2 Magic Formula Pick's With Headline Risk

Adem is a member of The Motley Fool Blog Network -- entries represent the personal opinion of the blogger and are not formally edited.

Investors like a good deal. The problem is, most of us wouldn't know a bargain if it hit us in the face.

At least that's what hedge fund manager and value investing icon Joel Greenblatt says. In a series of books and lectures, Greenblatt has touted his "magic formula" for stock picking. Greenblatt argues that by following the simple formula we can take the guesswork out of picking bargain stocks.

So what is the magic formula?

I'm glad you asked. Simply put, it's the best-ranked stocks with low earnings yields and high returns on capital. By using these two rankings, the formula seeks to find cheap stocks with underlying businesses that are performing well. And while that sounds overly simple, following this formula would've helped you trounce the market over many years.

I've looked through the best ranked stocks according to Greenblatt's formula, and these three stocks are amongst the most compelling today.

Bad news, good gains

The essence of the "magic formula" is finding great businesses at steep discounts to their intrinsic value. If a company truly is a value pick, and is trading at a discount, negative headlines are almost always the cause. Has there been a worse series of headlines surrounding any business than the health insurance companies?

So while Humana (NYSE: HUM) has a current earnings yield of 9.87%, and Wellpoint's (NYSE: WLP) earnings yield is only 8.78%--cheap valuations are nothing new for these stocks.

Betting against these stocks has been dead wrong, as both have nearly doubled this year alone. Yet at the same time the stocks are still trading at dirt cheap prices; will tomorrow really be the day that the skeptics are proved right?

Rounding out our magic formula criteria, Humana comes in with return on capital of 7.13%, and Wellpoint has a return on capital of 10.42%. Both stocks obviously look cheap and have performed well. Nobody knows what impact healthcare reform will actually have on these companies. On the plus side there will be millions of new (previously uninsured) customers coming into the fold.

Analysts consensus earnings estimates are actually showing growth for both of these firms. My take is, unless healthcare reform decimates these businesses, they'll still turn out to be values at these levels.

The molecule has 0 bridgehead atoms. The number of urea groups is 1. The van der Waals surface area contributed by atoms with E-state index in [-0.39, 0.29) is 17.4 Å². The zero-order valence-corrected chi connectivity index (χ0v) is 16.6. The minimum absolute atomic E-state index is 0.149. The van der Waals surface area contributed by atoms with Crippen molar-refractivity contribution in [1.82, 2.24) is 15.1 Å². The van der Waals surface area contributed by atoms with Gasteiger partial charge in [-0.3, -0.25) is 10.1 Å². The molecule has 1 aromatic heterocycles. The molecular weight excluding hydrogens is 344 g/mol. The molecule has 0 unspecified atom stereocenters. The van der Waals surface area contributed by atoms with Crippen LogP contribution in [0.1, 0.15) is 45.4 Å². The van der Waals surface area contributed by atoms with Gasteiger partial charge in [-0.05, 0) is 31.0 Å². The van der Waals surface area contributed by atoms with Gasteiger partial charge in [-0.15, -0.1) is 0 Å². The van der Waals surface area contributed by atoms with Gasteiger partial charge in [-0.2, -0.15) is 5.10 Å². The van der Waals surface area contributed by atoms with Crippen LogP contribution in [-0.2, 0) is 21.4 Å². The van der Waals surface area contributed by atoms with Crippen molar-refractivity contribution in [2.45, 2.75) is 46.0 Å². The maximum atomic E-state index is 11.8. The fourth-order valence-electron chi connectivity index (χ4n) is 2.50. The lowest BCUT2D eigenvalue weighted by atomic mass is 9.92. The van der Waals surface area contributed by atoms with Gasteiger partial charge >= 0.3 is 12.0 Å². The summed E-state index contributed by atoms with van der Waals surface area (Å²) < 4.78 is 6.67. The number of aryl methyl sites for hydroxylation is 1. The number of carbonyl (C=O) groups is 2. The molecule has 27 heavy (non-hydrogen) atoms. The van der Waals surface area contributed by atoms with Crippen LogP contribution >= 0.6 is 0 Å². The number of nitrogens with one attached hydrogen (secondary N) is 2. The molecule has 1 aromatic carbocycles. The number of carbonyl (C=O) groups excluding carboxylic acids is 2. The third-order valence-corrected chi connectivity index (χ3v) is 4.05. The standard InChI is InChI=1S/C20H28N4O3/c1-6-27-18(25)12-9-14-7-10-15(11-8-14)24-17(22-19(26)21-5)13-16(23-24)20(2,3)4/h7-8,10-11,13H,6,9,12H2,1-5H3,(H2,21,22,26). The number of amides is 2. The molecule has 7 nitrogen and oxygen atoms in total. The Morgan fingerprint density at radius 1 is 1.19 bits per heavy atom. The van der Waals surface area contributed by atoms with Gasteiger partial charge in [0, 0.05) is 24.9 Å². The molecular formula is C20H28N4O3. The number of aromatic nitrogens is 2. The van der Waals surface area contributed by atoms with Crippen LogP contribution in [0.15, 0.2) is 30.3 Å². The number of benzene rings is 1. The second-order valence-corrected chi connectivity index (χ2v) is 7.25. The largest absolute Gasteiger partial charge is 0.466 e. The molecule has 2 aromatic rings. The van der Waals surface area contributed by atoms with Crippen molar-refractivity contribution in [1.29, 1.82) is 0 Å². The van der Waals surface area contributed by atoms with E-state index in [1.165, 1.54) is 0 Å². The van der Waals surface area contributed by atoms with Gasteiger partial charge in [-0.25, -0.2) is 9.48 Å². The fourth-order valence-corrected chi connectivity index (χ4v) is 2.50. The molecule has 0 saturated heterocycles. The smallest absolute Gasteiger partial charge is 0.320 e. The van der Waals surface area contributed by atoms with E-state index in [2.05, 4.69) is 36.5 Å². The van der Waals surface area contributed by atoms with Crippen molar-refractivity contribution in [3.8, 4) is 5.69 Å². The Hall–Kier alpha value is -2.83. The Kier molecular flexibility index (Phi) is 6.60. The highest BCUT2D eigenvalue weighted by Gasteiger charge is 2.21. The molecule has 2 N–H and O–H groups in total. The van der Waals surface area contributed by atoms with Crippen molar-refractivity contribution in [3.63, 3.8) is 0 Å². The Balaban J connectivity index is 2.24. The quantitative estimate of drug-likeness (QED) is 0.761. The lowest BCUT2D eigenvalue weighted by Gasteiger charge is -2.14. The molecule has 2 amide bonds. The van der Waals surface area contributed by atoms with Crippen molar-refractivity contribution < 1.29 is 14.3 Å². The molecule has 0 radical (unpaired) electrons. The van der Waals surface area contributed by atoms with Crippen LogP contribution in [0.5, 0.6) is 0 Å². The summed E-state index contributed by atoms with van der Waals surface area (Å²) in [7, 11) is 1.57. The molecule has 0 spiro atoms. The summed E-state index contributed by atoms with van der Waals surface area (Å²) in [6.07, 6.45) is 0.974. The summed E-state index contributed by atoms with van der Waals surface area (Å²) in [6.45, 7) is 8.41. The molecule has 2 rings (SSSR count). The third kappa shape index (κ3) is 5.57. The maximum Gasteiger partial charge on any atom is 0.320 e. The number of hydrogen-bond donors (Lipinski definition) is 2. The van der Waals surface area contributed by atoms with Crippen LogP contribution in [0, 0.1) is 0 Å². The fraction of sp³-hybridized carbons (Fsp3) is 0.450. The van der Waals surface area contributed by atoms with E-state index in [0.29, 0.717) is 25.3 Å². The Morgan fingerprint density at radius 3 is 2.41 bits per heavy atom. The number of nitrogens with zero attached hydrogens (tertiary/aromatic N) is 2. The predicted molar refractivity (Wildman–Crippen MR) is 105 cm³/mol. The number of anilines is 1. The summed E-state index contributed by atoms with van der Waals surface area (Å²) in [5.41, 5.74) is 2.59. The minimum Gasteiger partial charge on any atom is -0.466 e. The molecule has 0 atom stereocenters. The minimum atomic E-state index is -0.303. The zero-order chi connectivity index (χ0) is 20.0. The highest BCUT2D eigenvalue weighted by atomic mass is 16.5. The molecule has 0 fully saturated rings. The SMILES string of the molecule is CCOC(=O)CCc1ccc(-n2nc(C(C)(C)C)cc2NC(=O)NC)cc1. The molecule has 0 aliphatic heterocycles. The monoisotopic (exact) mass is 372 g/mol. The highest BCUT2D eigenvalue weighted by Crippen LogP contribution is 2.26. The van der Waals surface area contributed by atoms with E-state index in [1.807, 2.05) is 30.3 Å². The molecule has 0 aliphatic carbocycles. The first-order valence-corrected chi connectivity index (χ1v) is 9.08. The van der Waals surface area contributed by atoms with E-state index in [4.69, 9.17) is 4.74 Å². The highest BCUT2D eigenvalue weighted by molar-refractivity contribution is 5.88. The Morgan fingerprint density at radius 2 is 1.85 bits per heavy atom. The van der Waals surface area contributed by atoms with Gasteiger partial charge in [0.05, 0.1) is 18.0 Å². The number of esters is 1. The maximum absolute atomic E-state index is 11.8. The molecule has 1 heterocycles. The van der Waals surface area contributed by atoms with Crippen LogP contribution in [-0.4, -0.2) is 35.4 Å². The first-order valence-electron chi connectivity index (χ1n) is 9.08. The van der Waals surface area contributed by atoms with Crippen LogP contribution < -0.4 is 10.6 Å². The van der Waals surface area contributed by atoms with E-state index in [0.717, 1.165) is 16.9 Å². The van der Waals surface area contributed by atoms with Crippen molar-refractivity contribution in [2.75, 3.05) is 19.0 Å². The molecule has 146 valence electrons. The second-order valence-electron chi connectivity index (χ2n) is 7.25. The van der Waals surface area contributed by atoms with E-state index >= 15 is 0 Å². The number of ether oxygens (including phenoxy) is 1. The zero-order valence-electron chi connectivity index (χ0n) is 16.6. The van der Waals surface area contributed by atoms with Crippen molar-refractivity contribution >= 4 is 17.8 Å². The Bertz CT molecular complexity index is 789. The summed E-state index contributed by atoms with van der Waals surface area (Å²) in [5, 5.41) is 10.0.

Neither of these businesses rank in the top ten of Greenblatt's formula, they simply rank highly. But I feel that value screener's can only point you in the right direction, then it's up to you to pick the best of the best. These firms are seeing record membership levels, and actually (in some cases) increases ot government benefit programs, the low valuations may not be justified.

It's OK to like a value

Everyone likes a value, but finding them doesn't have to be so hard. What I like best about Joel Greenblatt's "magic formula" is that it provides outstanding returns without making the process cumbersome. It cuts straight to the two most important aspects of buying a stock: the stock's value and (business) performance.

That said, while it makes sense to start with the magic formula to screen stocks, but ultimately you'll have to make the call on which stocks to buy.

Healthcare finds itself in a classic case of headline-induced value. The trick for investors will be determining if the risk is just headline risk, or something more.

So far, the headlines have been dead wrong. 

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Adem Tahiri has no position in any stocks mentioned. The Motley Fool recommends WellPoint. The Motley Fool owns shares of WellPoint. Try any of our Foolish newsletter services free for 30 days. We Fools may not all hold the same opinions, but we all believe that considering a diverse range of insights makes us better investors. The Motley Fool has a disclosure policy. Is this post wrong? Click here. Think you can do better? Join us and write your own!

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